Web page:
Wednesday, January 28, 2009

19th c. Grease Box

Dennis Kunkle, Director of Facilities at the York County Heritage Trust , was last night's speaker at our woodworking club meeting. Dennis made a replica of the 19th c. grease box on display at the Historical Society of York County and brought step-by-step examples of the building process. Grease boxes, he surmises, may have been used by mechanics to lubricate machinery. His contains beeswax instead of grease, which he uses to lubricate screws. Needless to say, my love of boxes was roused and I plan to build my own someday.

1. Layout the rough shape on a block of wood. Dennis suggested using a nice piece of figured walnut.
2. Rough cut the shape with your tool of choice.
3. Saw the lid off.
4. Clean it up with a shoulder plane so it's seated perfectly when closed. Remove saw marks made within the kerf by laying a sheet of sandpaper on a flat surface and scrubbing the workpiece clean.
5. Lay the lid in place and realign the grain. Because of the kerf, the lid will sit lower that the top surface of the box, so you may need to reposition the lid slightly in order for the grain to match.
6. Drill, countersink, and screw the lid to the box.
7. Plane the top of the box flush with the lid.

8. Inlay a decorative diamond or other shape on the lid. Dennis cut the inlay piece first (curly maple) and cleaned up the edges on sandpaper that was laid on a flat surface. Rub the piece's edges on the sandpaper at a very slight angle to create a bevel. Trace the outline of the inlay piece onto the lid and use a chisel to remove the waste. Glue the inlay piece in the recess. Plane flush.
9. Use a large forstner bit to drill the cavity for the inside of the box. (You may also choose to chisel this out instead so you can match the outside shape of the box.)
10. Trace the box outline onto the workpiece.
11. Cut the shape with your tool of choice. Dennis used a bandsaw.
12. Clean up the rough edges with your method of choice.

Dennis sprayed Deft as a finish and did not finish the inside. He melted beeswax and poured it into the cavity. He also brought to the presentation a set of matryoshka grease boxes, the smallest of which was approximately 3/4" long, complete with inlaid diamond.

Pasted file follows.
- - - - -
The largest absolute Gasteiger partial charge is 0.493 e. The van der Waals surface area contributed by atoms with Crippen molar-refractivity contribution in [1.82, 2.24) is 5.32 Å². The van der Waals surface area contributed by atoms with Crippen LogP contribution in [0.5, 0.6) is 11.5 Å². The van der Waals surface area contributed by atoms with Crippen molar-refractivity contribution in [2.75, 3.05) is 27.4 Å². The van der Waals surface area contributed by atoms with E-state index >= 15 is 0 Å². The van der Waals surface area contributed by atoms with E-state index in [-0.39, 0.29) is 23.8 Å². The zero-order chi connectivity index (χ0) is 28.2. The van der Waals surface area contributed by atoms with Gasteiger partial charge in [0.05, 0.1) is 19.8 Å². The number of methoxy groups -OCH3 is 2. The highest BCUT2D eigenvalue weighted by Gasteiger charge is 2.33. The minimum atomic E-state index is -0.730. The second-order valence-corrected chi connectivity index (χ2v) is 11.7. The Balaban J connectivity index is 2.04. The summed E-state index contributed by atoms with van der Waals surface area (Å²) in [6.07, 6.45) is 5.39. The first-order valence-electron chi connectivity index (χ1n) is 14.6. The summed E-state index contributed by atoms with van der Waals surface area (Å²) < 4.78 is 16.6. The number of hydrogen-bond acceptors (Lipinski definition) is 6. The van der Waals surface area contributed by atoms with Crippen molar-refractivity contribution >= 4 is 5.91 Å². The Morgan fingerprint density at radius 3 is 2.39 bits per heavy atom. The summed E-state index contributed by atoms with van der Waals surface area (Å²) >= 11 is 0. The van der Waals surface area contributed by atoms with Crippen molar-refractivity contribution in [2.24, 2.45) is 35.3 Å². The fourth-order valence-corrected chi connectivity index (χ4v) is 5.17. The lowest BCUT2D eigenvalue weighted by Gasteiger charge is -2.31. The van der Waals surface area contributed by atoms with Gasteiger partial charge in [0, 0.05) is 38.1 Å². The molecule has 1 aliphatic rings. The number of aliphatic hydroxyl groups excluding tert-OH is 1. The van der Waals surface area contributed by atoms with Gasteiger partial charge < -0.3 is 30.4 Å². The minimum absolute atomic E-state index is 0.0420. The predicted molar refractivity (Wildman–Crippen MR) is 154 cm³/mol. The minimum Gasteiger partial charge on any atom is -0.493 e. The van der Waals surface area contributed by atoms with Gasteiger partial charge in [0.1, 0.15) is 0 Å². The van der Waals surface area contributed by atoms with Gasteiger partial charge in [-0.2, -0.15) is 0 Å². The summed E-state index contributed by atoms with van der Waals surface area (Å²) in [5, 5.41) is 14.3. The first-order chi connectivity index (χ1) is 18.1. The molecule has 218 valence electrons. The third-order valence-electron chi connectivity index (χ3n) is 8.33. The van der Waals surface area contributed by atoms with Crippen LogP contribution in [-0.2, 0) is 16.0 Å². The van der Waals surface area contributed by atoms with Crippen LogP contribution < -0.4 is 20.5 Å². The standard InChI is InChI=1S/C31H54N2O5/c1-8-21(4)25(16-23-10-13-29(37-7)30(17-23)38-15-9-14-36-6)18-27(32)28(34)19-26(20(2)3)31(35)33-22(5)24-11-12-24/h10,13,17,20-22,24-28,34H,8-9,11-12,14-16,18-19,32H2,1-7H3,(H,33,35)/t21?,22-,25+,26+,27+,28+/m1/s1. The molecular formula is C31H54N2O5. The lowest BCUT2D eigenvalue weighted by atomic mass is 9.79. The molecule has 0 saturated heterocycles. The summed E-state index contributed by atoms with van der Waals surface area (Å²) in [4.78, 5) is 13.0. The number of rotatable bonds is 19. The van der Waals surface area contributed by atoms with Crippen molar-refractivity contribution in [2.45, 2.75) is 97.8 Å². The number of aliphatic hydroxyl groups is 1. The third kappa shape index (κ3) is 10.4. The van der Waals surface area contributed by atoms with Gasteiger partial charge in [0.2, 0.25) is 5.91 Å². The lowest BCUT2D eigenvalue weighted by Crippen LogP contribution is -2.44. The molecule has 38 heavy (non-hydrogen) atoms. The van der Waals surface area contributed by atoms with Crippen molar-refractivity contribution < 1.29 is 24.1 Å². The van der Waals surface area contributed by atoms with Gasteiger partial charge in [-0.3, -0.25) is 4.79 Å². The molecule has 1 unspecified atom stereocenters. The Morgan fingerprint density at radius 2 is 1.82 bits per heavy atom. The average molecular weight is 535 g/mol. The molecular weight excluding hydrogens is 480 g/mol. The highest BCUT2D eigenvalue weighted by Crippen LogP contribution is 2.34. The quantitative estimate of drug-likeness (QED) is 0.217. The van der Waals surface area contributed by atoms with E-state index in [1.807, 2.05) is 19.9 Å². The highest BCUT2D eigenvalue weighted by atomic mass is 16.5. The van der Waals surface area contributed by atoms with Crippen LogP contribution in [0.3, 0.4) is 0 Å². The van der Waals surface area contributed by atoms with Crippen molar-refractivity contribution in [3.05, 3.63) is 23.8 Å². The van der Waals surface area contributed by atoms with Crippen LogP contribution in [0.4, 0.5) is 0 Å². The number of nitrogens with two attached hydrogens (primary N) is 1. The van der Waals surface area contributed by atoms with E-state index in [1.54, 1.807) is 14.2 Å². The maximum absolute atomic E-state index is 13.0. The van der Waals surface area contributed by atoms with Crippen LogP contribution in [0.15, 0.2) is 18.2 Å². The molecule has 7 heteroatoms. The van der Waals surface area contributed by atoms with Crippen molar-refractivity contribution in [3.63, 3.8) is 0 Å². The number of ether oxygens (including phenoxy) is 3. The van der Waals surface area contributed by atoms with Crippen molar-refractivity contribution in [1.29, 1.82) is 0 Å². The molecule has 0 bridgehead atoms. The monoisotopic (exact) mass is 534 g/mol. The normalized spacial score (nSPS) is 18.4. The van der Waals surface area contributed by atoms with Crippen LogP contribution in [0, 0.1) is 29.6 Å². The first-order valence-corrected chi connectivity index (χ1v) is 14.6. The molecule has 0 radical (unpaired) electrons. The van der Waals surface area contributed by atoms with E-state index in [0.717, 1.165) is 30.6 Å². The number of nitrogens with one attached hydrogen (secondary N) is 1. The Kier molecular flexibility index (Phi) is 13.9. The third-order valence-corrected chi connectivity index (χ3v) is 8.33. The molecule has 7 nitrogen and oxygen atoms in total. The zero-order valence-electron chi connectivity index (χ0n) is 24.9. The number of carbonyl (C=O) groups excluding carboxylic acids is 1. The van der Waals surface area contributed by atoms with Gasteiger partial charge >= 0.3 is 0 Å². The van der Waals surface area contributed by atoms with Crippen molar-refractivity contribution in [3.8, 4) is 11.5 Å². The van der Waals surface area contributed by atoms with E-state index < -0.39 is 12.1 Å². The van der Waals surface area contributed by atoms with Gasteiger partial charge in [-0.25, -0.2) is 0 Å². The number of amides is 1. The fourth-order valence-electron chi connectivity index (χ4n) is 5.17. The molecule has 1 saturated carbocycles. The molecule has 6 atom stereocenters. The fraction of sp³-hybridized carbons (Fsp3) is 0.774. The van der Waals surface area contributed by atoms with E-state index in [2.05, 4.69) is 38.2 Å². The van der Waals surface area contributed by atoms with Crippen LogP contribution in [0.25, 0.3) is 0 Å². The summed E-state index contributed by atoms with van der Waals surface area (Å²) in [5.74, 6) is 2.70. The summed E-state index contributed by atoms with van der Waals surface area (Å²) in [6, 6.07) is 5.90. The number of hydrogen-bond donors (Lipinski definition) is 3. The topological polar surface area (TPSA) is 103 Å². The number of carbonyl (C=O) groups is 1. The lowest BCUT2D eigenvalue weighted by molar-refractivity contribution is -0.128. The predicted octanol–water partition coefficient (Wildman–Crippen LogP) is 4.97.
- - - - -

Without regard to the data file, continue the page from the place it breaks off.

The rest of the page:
It's a neat little project—one that can be made in a few hours and still has a useful place in the shop. I was not able to find any historical information about grease boxes, so if you have any info, please feel free to share.

Final dimensions of the grease box are approx. 4.25" long x 2.25" high.


DKinYORKpa said...

A few minor corrections are in order. The diamond is, of course, curly maple. The original may be seen at the Historical Society of York County, 250 E. Market St. in beautiful downtown York. You'll have to find me if you need to see it up-close, though. I enjoyed my visit to SAW and was amused at the dismay from many of the members that I had 3 1/2 hours tied up in the completion of a grease box! I guess I'm slow! ha-ha

Kari Hultman said...

Thanks, Dennis--corrections have been made. :o)

DKinYORKpa said...

Our museum's curator gave me a friendly reminder that artifacts in the collection cannot be handled by visitors in a moments notice. In some cases, of course, they may not be handled at all! For this grease box, there's really no reason to see it up close, because it looks exactly like the one pictured here. Uh-oh, now I'm in trouble for an unauthorized reproduction of an accessioned artifact. I'm always in the dog house around here. ha-ha

Woodbloke said...

Kari - good project and an excellent way of using up those little bits you don't want to shove through the bandsaw! Something similar could be made to hold a linseed oil wick. When wooden planes were used a lot more, a linseed oil pot was at always at the far end of the bench, so that when the 'push'stroke had finished, the sole of the plane ran over the wick (soaked in the oil) which then lubricated it for the next stroke - Rob

Hand Made Matters said...


Salaman describes a ‘Grease Pot’ and some design variations used by differing trades in his ‘Dictionary of Woodworking Tools’ page 215 in my 1990 edition.

Something similar to the one you show is illustrated as a wheelwrights pot.

I regularly use a linseed oiled wick rolled inside a block as a plane aid. Screws going into Oak sometimes get a wipe on the edge of a candle.


Kari Hultman said...

Thanks for the info. I just googled Wheelwright's Pot and found this excerpt from "The Wheelwright's Shop" by George Cook:

"But, come to think of it, every bench had this. A big auger-hole in a shaped-out block of tough beech served the purpose admirably. You could thrust your finger into the grease-pot close at hand and easily take out grease for anointing both sides of your saw or the face of your plane."

Anonymous said...

I have a similar one but it is screwed to the underside of the end of my workbench. The bench top acts as a cover when the grease cup is under the top. Pivot it out and it is ready for screws and Nails.

I mix 25% tallow (lard) and 75% beeswax, works great.


Vic Hubbard said...

This is perfect for a big chunk of wax my ex-beekeeper neighbor gave me. What a cool little box.

Woodfired! said...

Very nice. And some handy tips too. Soon as I saw the swivel top design I remembered a box that Matty made for his mum many years ago. It was shaped as a human heart and swivelled open to reveal a place for his mum's heart pills. It was, of course, made from purpleheart. As I can't post pics here I've done a little post over at my blog with some pictures. You're welcome to have a look.